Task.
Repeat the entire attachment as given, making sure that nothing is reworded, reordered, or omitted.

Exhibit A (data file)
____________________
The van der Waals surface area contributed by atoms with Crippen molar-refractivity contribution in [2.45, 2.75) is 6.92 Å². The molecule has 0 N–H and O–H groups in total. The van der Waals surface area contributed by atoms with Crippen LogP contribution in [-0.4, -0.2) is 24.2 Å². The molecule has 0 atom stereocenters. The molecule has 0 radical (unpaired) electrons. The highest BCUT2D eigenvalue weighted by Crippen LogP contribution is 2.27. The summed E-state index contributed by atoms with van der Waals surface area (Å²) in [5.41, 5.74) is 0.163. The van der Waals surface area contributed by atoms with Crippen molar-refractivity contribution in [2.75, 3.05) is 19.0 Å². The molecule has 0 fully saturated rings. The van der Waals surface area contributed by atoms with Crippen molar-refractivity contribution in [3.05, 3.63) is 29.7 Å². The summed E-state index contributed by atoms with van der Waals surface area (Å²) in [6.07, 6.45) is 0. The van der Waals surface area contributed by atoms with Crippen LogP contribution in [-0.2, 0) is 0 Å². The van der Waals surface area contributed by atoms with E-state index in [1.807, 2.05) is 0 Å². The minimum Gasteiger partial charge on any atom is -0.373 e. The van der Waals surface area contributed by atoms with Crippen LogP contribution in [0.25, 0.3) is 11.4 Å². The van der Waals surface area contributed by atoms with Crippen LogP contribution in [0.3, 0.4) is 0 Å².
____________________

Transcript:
The van der Waals surface area contributed by atoms with Crippen molar-refractivity contribution in [2.45, 2.75) is 6.92 Å². The molecule has 0 N–H and O–H groups in total. The van der Waals surface area contributed by atoms with Crippen LogP contribution in [-0.4, -0.2) is 24.2 Å². The molecule has 0 atom stereocenters. The molecule has 0 radical (unpaired) electrons. The highest BCUT2D eigenvalue weighted by Crippen LogP contribution is 2.27. The summed E-state index contributed by atoms with van der Waals surface area (Å²) in [5.41, 5.74) is 0.163. The van der Waals surface area contributed by atoms with Crippen molar-refractivity contribution in [2.75, 3.05) is 19.0 Å². The molecule has 0 fully saturated rings. The van der Waals surface area contributed by atoms with Crippen molar-refractivity contribution in [3.05, 3.63) is 29.7 Å². The summed E-state index contributed by atoms with van der Waals surface area (Å²) in [6.07, 6.45) is 0. The van der Waals surface area contributed by atoms with Crippen LogP contribution in [-0.2, 0) is 0 Å². The van der Waals surface area contributed by atoms with E-state index in [1.807, 2.05) is 0 Å². The minimum Gasteiger partial charge on any atom is -0.373 e. The van der Waals surface area contributed by atoms with Crippen LogP contribution in [0.25, 0.3) is 11.4 Å². The van der Waals surface area contributed by atoms with Crippen LogP contribution in [0.3, 0.4) is 0 Å².